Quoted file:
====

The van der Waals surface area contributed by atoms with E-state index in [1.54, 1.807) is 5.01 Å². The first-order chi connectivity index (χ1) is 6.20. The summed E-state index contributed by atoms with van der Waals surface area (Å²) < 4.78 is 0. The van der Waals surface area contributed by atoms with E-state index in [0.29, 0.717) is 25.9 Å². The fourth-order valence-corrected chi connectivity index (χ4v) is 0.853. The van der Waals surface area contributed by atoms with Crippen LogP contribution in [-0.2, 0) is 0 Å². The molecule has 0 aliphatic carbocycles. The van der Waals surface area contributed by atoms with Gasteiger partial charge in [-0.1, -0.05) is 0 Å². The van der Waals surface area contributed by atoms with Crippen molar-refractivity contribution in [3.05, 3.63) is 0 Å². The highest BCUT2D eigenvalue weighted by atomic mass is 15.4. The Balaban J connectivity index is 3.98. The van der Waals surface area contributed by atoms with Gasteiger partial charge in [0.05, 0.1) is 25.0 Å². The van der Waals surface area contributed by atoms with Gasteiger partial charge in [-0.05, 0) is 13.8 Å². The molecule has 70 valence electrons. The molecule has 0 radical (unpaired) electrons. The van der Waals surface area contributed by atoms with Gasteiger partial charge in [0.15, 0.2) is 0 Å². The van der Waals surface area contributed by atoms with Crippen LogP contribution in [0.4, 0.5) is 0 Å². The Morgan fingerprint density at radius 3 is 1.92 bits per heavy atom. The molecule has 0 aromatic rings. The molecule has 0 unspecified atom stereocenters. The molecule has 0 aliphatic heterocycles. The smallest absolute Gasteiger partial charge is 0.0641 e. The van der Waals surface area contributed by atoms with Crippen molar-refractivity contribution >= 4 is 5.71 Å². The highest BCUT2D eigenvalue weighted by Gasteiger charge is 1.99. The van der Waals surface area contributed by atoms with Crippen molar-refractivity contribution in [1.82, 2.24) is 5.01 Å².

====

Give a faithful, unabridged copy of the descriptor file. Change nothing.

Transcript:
The van der Waals surface area contributed by atoms with E-state index in [1.54, 1.807) is 5.01 Å². The first-order chi connectivity index (χ1) is 6.20. The summed E-state index contributed by atoms with van der Waals surface area (Å²) < 4.78 is 0. The van der Waals surface area contributed by atoms with E-state index in [0.29, 0.717) is 25.9 Å². The fourth-order valence-corrected chi connectivity index (χ4v) is 0.853. The van der Waals surface area contributed by atoms with Crippen LogP contribution in [-0.2, 0) is 0 Å². The molecule has 0 aliphatic carbocycles. The van der Waals surface area contributed by atoms with Gasteiger partial charge in [-0.1, -0.05) is 0 Å². The van der Waals surface area contributed by atoms with Crippen molar-refractivity contribution in [3.05, 3.63) is 0 Å². The highest BCUT2D eigenvalue weighted by atomic mass is 15.4. The Balaban J connectivity index is 3.98. The van der Waals surface area contributed by atoms with Gasteiger partial charge in [0.05, 0.1) is 25.0 Å². The van der Waals surface area contributed by atoms with Gasteiger partial charge in [-0.05, 0) is 13.8 Å². The molecule has 70 valence electrons. The molecule has 0 radical (unpaired) electrons. The van der Waals surface area contributed by atoms with Gasteiger partial charge in [0.15, 0.2) is 0 Å². The van der Waals surface area contributed by atoms with Crippen LogP contribution in [0.4, 0.5) is 0 Å². The Morgan fingerprint density at radius 3 is 1.92 bits per heavy atom. The molecule has 0 aromatic rings. The molecule has 0 unspecified atom stereocenters. The molecule has 0 aliphatic heterocycles. The smallest absolute Gasteiger partial charge is 0.0641 e. The van der Waals surface area contributed by atoms with Crippen molar-refractivity contribution >= 4 is 5.71 Å². The highest BCUT2D eigenvalue weighted by Gasteiger charge is 1.99. The van der Waals surface area contributed by atoms with Crippen molar-refractivity contribution in [1.82, 2.24) is 5.01 Å².